In June, the annual Energy Consultative Mechanism talks will take place in Washington, where we will discuss with our Canadian counterparts the development of Northern natural gas, a clean conventional fuel which is important to our two growing economies. We will also discuss continued improvements in the oil sands environmental footprint.
We are engaged trilaterally with Canada and Mexico on energy through the Security and Prosperity Partnership. The United States is a net exporter of natural gas and of gasoline to Mexico, which is our third largest supplier of crude oil after Canada and Saudi Arabia.
Another of our key diplomatic goals on the supply side is our ongoing work to diversify global energy production and transportation routes regionally. For example, we are actively involved in Eurasia. This effort began in the days when Houston Mayor Bill White served as Deputy Secretary of Energy. One tangible result is the Baku-Tbilisi-Ceyan pipeline.
We continue these efforts today, working with governments in the region to find outlets for their natural gas supplies that will allow them to meet consumer's needs in a secure and reliable manner.
Last month, we visited Azerbaijan and Turkmenistan where I had the opportunity to meet with their respective presidents to discuss a wide array of mutual economic issues. In the energy sphere we discussed the need to deepen East-West energy corridors. In particular, we spoke of brining additional oil and gas across the Caspian Sea, through the Caucasus, and on to global markets. Ambassador Boyden Gray, the Presidential Special Envoy for Eurasian Energy, and others of us are making outreach to these and other states in the region a strategic priority.
The United States is committed to working multilaterally to promote greater liberalization and transparency in energy markets through numerous venues. In the Group of Eight industrialized nations, the 2006 St. Petersburg Summit began an ongoing process of focusing the world’s attention on core Energy Principles to improve stewardship of energy resources.
This work continues. Through the Extractive Industries Transparency Initiative, and Voluntary Principles on Human Rights and Security, we seek to make oil revenues more transparent, to promote good governance and to foster the highest human rights standards. Many of your companies and NGOs are active participants with us in these initiatives, and we thank you for your efforts.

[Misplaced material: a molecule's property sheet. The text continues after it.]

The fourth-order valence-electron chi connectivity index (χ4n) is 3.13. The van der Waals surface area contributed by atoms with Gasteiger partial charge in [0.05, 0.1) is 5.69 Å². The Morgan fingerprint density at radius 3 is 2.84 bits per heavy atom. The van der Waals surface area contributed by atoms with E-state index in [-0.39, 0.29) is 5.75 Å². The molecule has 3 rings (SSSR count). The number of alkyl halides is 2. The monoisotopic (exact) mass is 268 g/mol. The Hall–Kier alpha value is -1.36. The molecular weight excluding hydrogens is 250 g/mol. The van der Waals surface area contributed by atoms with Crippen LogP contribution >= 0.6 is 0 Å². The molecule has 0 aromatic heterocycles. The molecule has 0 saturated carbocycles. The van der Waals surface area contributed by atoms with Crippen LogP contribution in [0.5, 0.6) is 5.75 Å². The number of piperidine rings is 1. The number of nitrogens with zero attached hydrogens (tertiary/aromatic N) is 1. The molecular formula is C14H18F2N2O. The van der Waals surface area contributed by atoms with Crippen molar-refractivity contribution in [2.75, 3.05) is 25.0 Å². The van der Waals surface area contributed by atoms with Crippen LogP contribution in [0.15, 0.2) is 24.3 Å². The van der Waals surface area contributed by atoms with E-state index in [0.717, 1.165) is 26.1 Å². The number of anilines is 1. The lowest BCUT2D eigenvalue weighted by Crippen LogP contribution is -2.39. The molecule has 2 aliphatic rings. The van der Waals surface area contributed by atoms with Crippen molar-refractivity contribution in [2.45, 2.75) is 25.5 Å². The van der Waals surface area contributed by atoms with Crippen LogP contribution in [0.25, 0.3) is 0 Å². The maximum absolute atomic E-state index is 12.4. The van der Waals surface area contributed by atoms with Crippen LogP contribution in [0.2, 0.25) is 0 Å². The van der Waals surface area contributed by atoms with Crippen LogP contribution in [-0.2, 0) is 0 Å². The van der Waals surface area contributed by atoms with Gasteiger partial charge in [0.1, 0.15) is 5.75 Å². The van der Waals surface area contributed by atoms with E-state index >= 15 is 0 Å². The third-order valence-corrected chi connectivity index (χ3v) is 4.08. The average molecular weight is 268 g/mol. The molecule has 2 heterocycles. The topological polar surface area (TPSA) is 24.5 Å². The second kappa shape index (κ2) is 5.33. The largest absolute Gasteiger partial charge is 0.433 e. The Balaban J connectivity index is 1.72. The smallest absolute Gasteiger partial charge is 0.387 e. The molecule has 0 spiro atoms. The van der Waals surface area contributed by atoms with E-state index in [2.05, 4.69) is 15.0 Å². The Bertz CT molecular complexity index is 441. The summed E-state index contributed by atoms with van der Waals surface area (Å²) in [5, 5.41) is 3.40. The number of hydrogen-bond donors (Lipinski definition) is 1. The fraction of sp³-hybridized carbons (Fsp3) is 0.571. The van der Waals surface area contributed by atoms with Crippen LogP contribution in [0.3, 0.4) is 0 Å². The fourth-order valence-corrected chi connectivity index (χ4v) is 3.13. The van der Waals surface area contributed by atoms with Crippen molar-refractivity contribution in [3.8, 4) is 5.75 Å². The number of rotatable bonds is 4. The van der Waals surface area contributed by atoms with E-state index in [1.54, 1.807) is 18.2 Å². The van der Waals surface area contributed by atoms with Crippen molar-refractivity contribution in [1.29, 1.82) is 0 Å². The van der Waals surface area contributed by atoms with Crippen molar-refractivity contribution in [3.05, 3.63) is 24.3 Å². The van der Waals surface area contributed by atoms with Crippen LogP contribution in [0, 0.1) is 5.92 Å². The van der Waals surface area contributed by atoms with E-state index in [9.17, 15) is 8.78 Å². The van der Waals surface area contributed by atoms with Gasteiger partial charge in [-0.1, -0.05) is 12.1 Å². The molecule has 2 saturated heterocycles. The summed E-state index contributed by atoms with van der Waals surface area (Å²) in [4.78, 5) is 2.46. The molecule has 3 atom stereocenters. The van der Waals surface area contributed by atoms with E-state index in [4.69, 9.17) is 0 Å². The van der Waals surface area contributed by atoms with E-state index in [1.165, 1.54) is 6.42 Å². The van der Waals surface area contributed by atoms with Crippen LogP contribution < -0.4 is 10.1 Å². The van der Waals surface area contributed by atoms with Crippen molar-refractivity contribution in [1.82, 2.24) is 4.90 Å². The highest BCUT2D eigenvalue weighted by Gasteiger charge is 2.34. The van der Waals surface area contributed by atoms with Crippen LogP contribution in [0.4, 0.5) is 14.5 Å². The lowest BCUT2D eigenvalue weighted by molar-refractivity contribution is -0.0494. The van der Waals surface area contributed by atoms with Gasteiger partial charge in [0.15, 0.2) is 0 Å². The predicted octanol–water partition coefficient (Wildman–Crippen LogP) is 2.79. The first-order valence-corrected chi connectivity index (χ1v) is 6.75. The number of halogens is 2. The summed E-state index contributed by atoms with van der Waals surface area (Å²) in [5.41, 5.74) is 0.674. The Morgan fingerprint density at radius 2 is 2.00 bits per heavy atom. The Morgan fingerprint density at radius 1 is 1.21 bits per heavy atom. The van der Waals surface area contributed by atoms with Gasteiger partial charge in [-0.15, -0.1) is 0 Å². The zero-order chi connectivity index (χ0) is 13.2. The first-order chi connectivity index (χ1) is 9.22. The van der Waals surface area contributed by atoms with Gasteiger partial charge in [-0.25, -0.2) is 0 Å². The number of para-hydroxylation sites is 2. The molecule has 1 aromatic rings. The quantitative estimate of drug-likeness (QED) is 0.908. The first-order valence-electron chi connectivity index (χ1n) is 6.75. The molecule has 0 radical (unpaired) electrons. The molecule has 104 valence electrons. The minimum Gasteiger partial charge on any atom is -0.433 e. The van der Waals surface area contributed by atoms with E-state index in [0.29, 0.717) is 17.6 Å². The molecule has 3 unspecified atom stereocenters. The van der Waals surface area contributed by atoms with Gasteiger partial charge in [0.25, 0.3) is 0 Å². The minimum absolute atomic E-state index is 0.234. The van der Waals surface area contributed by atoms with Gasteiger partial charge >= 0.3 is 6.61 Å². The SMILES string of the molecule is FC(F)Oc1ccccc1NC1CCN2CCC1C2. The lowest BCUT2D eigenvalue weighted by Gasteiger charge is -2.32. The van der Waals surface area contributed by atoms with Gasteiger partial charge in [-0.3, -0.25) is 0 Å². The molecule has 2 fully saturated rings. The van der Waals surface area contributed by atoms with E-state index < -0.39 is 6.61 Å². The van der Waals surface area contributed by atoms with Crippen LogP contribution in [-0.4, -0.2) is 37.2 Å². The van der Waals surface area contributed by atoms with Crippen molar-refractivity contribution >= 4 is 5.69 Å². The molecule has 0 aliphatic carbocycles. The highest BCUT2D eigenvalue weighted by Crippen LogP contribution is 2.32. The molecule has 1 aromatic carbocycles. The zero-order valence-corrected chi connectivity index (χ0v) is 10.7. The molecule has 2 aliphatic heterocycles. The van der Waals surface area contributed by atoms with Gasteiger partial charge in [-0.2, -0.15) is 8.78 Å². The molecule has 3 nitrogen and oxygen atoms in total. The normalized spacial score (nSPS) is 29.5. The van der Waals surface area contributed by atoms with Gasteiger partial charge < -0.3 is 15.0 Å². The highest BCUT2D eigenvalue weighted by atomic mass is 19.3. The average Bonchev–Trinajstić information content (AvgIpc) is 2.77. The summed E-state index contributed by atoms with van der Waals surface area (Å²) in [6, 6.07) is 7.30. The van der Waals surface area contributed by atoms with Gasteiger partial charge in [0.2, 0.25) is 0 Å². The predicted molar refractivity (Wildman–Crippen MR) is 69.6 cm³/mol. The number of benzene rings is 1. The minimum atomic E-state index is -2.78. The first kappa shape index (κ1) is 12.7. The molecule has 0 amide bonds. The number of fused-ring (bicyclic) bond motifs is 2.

As many of you know, the United States is an active participant in the International Energy Agency. A core mission of the IEA is to protect against supply disruptions by requiring its OECD country member states to maintain oil stocks equivalent to at least 90 days of imports. The United States and other member countries are working with the IEA to broaden its engagement with major energy consuming countries, and in particular with rapidly developing countries such as China and India. Global energy needs are expected to increase over 50 percent by 2030, with nearly three quarters of this growth coming from developing countries. Strengthening ties with these emerging energy consumers is therefore a priority for the IEA.
While you can be assured that the United States is actively pursuing the ways and means to enhance the global availability of oil and gas, we are ever mindful of some of the constraints. A report by the National Petroleum Council outlined what they term the “Hard Truths” of global energy supply. For example, investment is critical to energy exploration and production, yet less than 10 percent of the world’s oil and natural gas reserves are open to full equity participation by international energy companies.
Another concern is resource nationalism. Energy investments are long-term and require clearly defined property rights, sanctity of contract and equitable dispute resolution mechanisms. Their absence slows investment flows and sends a negative signal to investors in other sectors as well.
In the middle of an unprecedented price escalation, many producing countries would be well served by building the legal framework and encouraging the behavioral norms necessary to attract and retain the sort of equity investments that will sustain them over the long term.